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I want to supply a µC with 4x AA alkaline batteries or via USB, with the USB source being dominant. Meaning when USB is on, the batteries should be disconnected. For the USB path, I intend to use a Schottky Diode.

For the Battery path, I initially thought about using a "oring" IC or one of those "powerpath" controllers. The problem with most of the ones I've seen so far is, that they only have one integrated FET, so there could be a reverse current flowing into the batterie, when the batteries drop below the usb voltage and the forward voltage of the FET body diode.

I want to use two back to back FETs with common source, but I'm not sure what driver would be suitable.

One way I thought of would be to use a mosfet driver like MAX1614 and let it drive two Fets. But the Max1614 only goes down to 5V Vin which would be too high. Something like 4V would be better to get the most out of the batteries. Vin is between 4V and at least >7V, if possible >12V.

But most of the drivers I find are for Lowside configurations and some barely go above 5.5V.

Then there would be ones like the MAX5048 or the MAX15070 that go down to 4V.

Or I could use a oring controller with external Fets, something like a LTC4412 or LTC4359 (looks like the 4359 is hard to get in germany) and then use the enable pin to shut them down when the USB voltage is present.

I tried to design a discrete circuit with Mosfets and Transistors but that didn't work very well, I lack the experience.

Does someone have tips or ideas on a good approach? Or alternative mosfet driver ICs?

Edit: This was my general idea for a discrete circuit, but I didn't choose proper parts yet. When I simulate this in LTSpice, I get a huge spike for Vout when it switches from USB to Batt. (from ~4.7V down to 0V and back up to 4V) I think an output capacitor is needed to prevent that spike.

schematic

simulate this circuit – Schematic created using CircuitLab

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  • \$\begingroup\$ I think I've dealt with this exact problem before. It is kind of a pain because VBATT can be higher than VBUS. If you just use PMOS high side switches, VBUS may not be high enough to turn them off, and the battery may drain. Still, that might be your best bet. \$\endgroup\$ – mkeith Aug 12 '17 at 16:49
  • \$\begingroup\$ @mkeith I edited my original post with the discrete circuit I came up with. The parts are so far randomly picked, it appears to somewhat work, but I am sure there is a lot to improve there. \$\endgroup\$ – Winter Aug 12 '17 at 19:18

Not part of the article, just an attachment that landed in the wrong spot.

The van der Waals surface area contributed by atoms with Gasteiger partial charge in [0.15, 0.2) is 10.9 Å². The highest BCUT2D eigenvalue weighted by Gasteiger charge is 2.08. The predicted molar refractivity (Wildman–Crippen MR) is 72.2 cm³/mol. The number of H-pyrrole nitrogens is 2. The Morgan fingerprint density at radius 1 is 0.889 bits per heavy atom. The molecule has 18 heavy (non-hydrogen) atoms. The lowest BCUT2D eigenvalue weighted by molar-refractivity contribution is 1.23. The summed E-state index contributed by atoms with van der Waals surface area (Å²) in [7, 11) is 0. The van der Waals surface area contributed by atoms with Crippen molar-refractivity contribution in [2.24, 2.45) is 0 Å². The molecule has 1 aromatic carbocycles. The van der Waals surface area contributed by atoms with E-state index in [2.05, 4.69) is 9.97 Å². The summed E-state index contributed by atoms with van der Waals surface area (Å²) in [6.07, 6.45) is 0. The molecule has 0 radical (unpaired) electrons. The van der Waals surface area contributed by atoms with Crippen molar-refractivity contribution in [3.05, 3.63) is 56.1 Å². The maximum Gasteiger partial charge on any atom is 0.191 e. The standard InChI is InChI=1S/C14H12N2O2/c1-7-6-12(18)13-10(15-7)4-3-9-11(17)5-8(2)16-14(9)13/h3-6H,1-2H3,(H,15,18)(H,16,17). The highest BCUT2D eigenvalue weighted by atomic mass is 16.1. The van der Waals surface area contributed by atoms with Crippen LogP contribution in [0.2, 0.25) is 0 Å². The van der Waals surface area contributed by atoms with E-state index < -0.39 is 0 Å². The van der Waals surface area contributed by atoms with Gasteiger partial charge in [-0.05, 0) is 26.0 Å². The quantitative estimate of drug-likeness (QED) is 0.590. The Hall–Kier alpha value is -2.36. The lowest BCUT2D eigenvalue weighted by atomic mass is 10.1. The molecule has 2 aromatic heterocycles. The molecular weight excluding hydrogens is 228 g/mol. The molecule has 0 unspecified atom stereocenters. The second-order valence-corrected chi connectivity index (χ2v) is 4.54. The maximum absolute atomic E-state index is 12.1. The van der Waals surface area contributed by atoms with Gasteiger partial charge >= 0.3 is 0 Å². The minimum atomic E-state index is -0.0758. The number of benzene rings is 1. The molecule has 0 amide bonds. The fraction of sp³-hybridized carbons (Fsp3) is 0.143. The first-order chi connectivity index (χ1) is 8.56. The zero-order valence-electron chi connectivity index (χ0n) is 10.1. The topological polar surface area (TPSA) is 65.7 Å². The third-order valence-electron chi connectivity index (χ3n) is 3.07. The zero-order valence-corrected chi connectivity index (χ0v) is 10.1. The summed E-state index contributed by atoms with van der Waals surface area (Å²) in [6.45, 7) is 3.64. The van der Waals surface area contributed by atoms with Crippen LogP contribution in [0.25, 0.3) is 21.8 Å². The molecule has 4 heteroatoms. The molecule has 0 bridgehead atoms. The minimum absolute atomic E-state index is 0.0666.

• \$\begingroup\$ The way you did it, with two single transistor inverters, can definitely work. I probably would have just used two NMOS transistors (like BSS138) instead of one NPN and one PMOS. The problem with adding those transistors is that you will need to consume some battery current to keep the two back-to-back PMOS fet's on. So you will have a constant battery drain. You can get rid of both Q1 and M3 and just directly connect the gates to V2 (USB). That is basically what I did in my answer, below. \$\endgroup\$ – mkeith Aug 12 '17 at 23:57
  • \$\begingroup\$ Your powering the circuit with USB using diode and using USB you are enabling/disabling that path of Batteries to Load. with quick check, the circuit is OK. But is it OK for you to power your circuit with diode drop and power loss in diode with USB. \$\endgroup\$ – user19579 Nov 22 '18 at 6:04
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I think this will work. The only drawback is that maybe M1 and M2 will turn on just a little bit when VBATT is high, even though VBUS is present. This could lead to the batteries discharging just a bit. They will stop discharging when the voltage drops a little. This can be partially controlled by selecting M1 and M2 with kind of medium range Vgs(th).

Another alternative is a more complicated arrangement for switching the gates of M1 and M2. Maybe a buffer powered directly from VBAT, with VBUS as the input. This could insure that the gates get fully turned off when VBUS is present.

schematic

simulate this circuit – Schematic created using CircuitLab

R1 is just there to limit battery charge current in the event M1 or M2 should fail. You don't want to charge alkaline batteries. You could bump it up to 100k if you like. Or even 1M.

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With quick simulation, this kind of circuit should work. The FETs take a little time to open after the USB voltage goes away, so you need a bulk capacitor to offer current for that time.

Make sure that the P-FET conducts with 5 V V_GS

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You might check out the TI tips 22860. It's an integrated, low leakage, high side switch. Tie the input to the USB +5VDC Though a resistor. It's also pretty cheap.

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I routinely do this with use an isolated power source/regulator powering a low-side gate drive (any low-side gate drive method will work...nothing fancy here) with an optocoupler to float the control signal to the now floating gate driver.

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